Commissions for Executors

Q & A from the Attorneys at Maselli Warren, P.C.:

Q: I was named as the Executor of my late mother’s will. Can Executors of a Pennsylvania Decedent’s Estate take a commission? John L.

A: John, the short answer is yes, but read on for the far more interesting long answer!

PA is one of the few states that does not publish a Court-approved fee schedule for commissions taken by executors. For example, New Jersey’s executor fee is set by statute. It is 5% of the first $200,000 of assets, 3.5% of the next $800,000 and 2% on anything in excess of $1 million. However, in PA, courts and attorneys have relied on a fee schedule mentioned in a 1983 court opinion called the matter of Johnson’s Estate. Judge Wood in the Johnson case said that a “Pennsylvania Attorney General Fee Schedule” existed and established a graduated scale of fees the Attorney General would deem is reasonable. Interestingly, the PA Attorney General has denied ever since the 1983 Johnson opinion that any “Attorney General Approved” fee schedule exists!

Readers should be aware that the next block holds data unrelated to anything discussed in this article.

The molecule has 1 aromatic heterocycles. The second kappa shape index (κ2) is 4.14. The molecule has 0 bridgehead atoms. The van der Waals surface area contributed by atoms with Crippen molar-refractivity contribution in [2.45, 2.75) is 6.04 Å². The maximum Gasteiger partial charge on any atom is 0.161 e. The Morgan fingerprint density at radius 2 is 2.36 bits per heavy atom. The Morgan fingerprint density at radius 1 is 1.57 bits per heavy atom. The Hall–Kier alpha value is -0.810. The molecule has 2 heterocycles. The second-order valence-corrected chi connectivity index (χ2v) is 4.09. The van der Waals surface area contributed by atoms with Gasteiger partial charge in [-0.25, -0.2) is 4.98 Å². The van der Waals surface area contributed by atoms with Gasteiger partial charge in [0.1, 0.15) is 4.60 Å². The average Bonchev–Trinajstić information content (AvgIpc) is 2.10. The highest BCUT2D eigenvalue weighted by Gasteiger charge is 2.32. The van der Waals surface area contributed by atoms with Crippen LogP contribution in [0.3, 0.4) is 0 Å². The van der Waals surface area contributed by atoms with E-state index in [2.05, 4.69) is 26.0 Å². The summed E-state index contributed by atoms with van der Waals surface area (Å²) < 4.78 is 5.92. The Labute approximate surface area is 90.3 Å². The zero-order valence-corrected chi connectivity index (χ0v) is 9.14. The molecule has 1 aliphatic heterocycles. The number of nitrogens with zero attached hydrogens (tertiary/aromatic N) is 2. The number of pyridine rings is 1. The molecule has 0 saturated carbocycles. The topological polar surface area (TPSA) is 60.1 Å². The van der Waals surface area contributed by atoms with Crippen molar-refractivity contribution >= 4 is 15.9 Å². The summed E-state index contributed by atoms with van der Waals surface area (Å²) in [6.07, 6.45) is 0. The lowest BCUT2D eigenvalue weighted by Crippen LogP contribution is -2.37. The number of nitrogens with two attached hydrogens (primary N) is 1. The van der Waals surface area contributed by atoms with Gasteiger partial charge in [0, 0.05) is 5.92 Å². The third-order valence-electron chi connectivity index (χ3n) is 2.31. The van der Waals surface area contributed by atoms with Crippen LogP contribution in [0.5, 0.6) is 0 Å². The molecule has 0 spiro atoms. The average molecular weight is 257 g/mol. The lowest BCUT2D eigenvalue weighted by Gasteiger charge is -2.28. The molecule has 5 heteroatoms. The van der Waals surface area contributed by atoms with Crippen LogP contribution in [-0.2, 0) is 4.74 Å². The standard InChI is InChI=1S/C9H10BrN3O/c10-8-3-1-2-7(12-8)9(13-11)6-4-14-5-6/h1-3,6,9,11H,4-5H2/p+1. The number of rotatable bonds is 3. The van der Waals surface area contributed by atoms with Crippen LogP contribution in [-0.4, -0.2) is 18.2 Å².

The legend of the Johnson opinion has continued to grow. While it is quite a complicated opinion and schedule, judges and lawyers use it as a guidepost in evaluating fees paid to fiduciaries. Much will depend on the amount of work put in, as well as the size of the estate. A small estate which requires significant work could entitle the executor to more fees than a large estate with very little work to administer. The final word seems to be that commissions are determined not by a schedule, but by taking into account an array of factors unique to each case. We always tell our clients who serve as executors, administrators and trustees to keep accurate and contemporaneous time and expense records to support their bid for commissions.

Maselli Warren, P.C. not only prepares Wills, Trusts, Medical Directives and Power of Attorneys, we assist many clients through the often confusing steps of estate administration.